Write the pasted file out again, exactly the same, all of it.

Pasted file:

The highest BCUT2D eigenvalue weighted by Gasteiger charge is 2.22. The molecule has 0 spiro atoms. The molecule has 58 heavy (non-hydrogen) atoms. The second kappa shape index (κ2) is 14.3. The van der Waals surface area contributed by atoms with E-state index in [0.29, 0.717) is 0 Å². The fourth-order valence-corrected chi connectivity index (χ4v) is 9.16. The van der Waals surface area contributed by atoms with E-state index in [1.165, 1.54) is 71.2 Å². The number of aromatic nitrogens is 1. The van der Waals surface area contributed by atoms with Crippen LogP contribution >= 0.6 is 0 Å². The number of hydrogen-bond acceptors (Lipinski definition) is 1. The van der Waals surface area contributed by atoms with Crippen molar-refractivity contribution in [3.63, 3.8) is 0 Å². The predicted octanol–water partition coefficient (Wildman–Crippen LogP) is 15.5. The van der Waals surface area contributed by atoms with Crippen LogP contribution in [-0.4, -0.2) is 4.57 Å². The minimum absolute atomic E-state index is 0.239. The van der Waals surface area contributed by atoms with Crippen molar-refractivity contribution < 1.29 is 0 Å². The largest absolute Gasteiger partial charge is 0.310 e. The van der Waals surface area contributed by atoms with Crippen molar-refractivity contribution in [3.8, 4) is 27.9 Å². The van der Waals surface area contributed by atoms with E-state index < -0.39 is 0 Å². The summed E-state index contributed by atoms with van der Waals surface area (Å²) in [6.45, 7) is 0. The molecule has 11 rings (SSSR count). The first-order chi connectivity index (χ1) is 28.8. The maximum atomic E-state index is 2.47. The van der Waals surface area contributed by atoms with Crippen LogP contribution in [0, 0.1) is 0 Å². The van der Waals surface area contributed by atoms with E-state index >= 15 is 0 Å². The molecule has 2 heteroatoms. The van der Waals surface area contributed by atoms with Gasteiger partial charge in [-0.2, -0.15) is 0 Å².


The highest BCUT2D eigenvalue weighted by Gasteiger charge is 2.22. The molecule has 0 spiro atoms. The molecule has 58 heavy (non-hydrogen) atoms. The second kappa shape index (κ2) is 14.3. The van der Waals surface area contributed by atoms with E-state index in [0.29, 0.717) is 0 Å². The fourth-order valence-corrected chi connectivity index (χ4v) is 9.16. The van der Waals surface area contributed by atoms with E-state index in [1.165, 1.54) is 71.2 Å². The number of aromatic nitrogens is 1. The van der Waals surface area contributed by atoms with Crippen LogP contribution >= 0.6 is 0 Å². The number of hydrogen-bond acceptors (Lipinski definition) is 1. The van der Waals surface area contributed by atoms with Crippen molar-refractivity contribution in [3.63, 3.8) is 0 Å². The predicted octanol–water partition coefficient (Wildman–Crippen LogP) is 15.5. The van der Waals surface area contributed by atoms with Crippen LogP contribution in [-0.4, -0.2) is 4.57 Å². The minimum absolute atomic E-state index is 0.239. The van der Waals surface area contributed by atoms with Crippen molar-refractivity contribution < 1.29 is 0 Å². The largest absolute Gasteiger partial charge is 0.310 e. The van der Waals surface area contributed by atoms with Crippen molar-refractivity contribution in [3.8, 4) is 27.9 Å². The van der Waals surface area contributed by atoms with E-state index < -0.39 is 0 Å². The summed E-state index contributed by atoms with van der Waals surface area (Å²) in [6.45, 7) is 0. The molecule has 11 rings (SSSR count). The first-order chi connectivity index (χ1) is 28.8. The maximum atomic E-state index is 2.47. The van der Waals surface area contributed by atoms with Crippen LogP contribution in [0, 0.1) is 0 Å². The van der Waals surface area contributed by atoms with E-state index >= 15 is 0 Å². The molecule has 2 heteroatoms. The van der Waals surface area contributed by atoms with Gasteiger partial charge in [-0.2, -0.15) is 0 Å².